WASHINGTON, DC – The singular issue of Brexit has consumed the United Kingdom for two and a half years. The “if,” “how,” and “when” of the country’s withdrawal from the European Union, after decades of membership, has understandably dominated news coverage, and sidelined almost every other policy debate. Lost in the mix, for example, has been any serious discussion of how the UK should boost productivity and competitiveness at a time of global economic and financial fluidity.
At the same time, the rest of the world’s interest in Brexit has understandably waned. The UK’s negotiations with the EU have dragged on through multiple déjà vu moments, and the consensus is that the economic fallout will be felt far more acutely in Britain than in the EU, let alone in countries elsewhere.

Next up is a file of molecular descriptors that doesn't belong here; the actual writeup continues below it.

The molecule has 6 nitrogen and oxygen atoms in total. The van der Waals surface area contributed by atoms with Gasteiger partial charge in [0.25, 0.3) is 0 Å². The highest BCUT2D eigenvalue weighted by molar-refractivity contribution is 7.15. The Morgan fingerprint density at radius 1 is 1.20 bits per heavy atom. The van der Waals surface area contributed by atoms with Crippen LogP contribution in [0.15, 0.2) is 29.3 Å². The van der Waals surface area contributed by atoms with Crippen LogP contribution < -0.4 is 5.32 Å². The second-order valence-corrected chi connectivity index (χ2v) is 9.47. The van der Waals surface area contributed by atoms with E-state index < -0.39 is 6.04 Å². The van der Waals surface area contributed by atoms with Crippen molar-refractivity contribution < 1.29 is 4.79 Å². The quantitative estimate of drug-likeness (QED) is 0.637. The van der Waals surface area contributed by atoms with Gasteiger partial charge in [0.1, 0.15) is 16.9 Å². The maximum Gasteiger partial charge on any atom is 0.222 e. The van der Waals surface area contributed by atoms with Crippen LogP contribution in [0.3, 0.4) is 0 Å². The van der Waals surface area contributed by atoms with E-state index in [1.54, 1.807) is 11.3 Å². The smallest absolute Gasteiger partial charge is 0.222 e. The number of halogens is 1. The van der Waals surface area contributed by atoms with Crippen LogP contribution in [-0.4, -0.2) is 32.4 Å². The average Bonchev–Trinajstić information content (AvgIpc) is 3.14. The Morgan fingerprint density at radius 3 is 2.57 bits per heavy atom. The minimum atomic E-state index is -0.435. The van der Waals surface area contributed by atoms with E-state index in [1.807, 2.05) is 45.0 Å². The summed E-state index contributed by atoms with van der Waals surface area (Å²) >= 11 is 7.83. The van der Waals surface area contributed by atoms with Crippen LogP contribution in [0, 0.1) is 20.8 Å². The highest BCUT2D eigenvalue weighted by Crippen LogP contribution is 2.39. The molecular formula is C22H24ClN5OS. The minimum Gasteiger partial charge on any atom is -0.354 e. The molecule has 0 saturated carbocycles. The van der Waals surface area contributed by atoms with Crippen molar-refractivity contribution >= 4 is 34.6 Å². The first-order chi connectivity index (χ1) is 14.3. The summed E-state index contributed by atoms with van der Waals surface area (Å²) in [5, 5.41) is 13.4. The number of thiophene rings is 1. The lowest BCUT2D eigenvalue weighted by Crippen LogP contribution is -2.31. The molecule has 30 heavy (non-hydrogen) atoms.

Still, the rest of the world is facing profound challenges of its own. Political and economic systems are undergoing far-reaching structural changes, many of them driven by technology, trade, climate change, high inequality, and mounting political anger. In addressing these issues, policymakers around the world would do well to heed the lessons of the UK’s Brexit experience.
When Britons voted by a margin of 51.9% to 48.1% to leave the EU, the decision came as a shock to experts, pundits, and Conservative and Labour Party leaders alike. They had underappreciated the role of “identity” as a driving force behind the June 2016 referendum. But now, voters’ deeply held ideas about identity, whether real or perceived, can no longer be dismissed. Though today’s disruptive politics are fueled by economic disappointment and frustration, identity is the tip of the spear. It has exposed and deepened political and social divisions that are as uncomfortable as they are intractable.